World Cities Summit: Will Mayors Rule the World?

The challenges of running economic governance via the nation-state are many. Especially in a world where technological change is moving about the institutions and production sites we have taken as the foundation of these nation-states.

City and Regional governments are becoming more important (in some cases again), especially evident in the EU, in South Asia, and in famed examples such as secession-prone Quebec or new sub-national states such as Telengana.

It may be some time before Mayors rule the world, but Mayors and Governors are still often future Presidents in Mexico and Brazil, and and therefore noteworthy. However, in South Asia, epsecially in India, Chief Ministers who head up sub-national governments, and Municipal Commissioners -part of the executive, may carry more economic weight and administrative authority than politically elected Mayors.

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India has launched the country's first-ever Mars Orbiter Mission (MOM) and is expected to reach Mars in September.

Melissa Pandika, OZY.com 10:54 a.m. EST January 29, 2014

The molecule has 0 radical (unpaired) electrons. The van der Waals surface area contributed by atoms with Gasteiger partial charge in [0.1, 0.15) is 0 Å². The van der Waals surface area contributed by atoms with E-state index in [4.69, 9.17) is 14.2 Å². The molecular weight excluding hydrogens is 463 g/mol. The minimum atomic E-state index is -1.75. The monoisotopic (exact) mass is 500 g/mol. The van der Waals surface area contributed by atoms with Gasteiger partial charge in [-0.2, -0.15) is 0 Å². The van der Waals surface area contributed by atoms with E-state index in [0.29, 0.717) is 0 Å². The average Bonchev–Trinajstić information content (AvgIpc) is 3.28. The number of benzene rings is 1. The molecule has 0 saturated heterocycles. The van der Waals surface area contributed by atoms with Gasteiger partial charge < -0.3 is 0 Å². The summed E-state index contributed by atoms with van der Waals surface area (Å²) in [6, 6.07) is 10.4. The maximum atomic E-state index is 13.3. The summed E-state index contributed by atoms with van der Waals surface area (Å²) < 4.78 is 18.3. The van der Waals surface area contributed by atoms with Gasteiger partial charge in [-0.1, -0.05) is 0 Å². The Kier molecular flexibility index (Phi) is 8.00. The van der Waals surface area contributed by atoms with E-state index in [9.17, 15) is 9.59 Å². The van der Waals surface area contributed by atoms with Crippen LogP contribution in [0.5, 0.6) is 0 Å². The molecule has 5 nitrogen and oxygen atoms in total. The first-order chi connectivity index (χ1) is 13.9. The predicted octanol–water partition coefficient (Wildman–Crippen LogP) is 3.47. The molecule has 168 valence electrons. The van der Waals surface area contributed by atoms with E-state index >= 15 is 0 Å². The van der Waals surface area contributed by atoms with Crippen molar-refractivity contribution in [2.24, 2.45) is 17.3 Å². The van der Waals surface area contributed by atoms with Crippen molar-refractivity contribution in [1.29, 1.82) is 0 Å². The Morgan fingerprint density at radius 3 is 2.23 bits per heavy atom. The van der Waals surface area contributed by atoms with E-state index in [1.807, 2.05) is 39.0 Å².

(Photo Credits: Pallava Bagla/Corbis)

Smita Srinivas and Saku Makinen have been studying the utility of different technology transfer waste processing and absorptive capacity frameworks to see whether Finnish waste technology firms can adapt to waste processing contexts outside of Finland. Former TCLab Program Manager  May Yu recently completed her thesis research studying the complexities of this process in Brazil.

The Open University and the Science Policy Research Unit, Univ of Sussex, UK co-organized a vibrant workshop in February 2017 in Brighton, UK.

Smita Srinivas played a co-organizer role alongside the leads Prof. Maureen Mackintosh (Economics, IKD, Open University), and Prof. Joanna Chataway (S&T policy, SPRU)

The workshop drew participants from the UK, Ghana, Kenya, Tanzania, and India.

"For most, the match ends when the Sun goes down, but in the Morro da Mineira favela, in Rio de Janeiro, play can continue long into the night, thanks to lights powered by the players themselves.

The six LED floodlights surrounding the field are powered by 200 kinetic tiles buried under the Astroturf, which capture the energy generated by the players' footsteps.

As players put weight on the tiles beneath the pitch, it causes electric-magnetic induction generators to kick in and generate electricity."

Image copyright PaveGen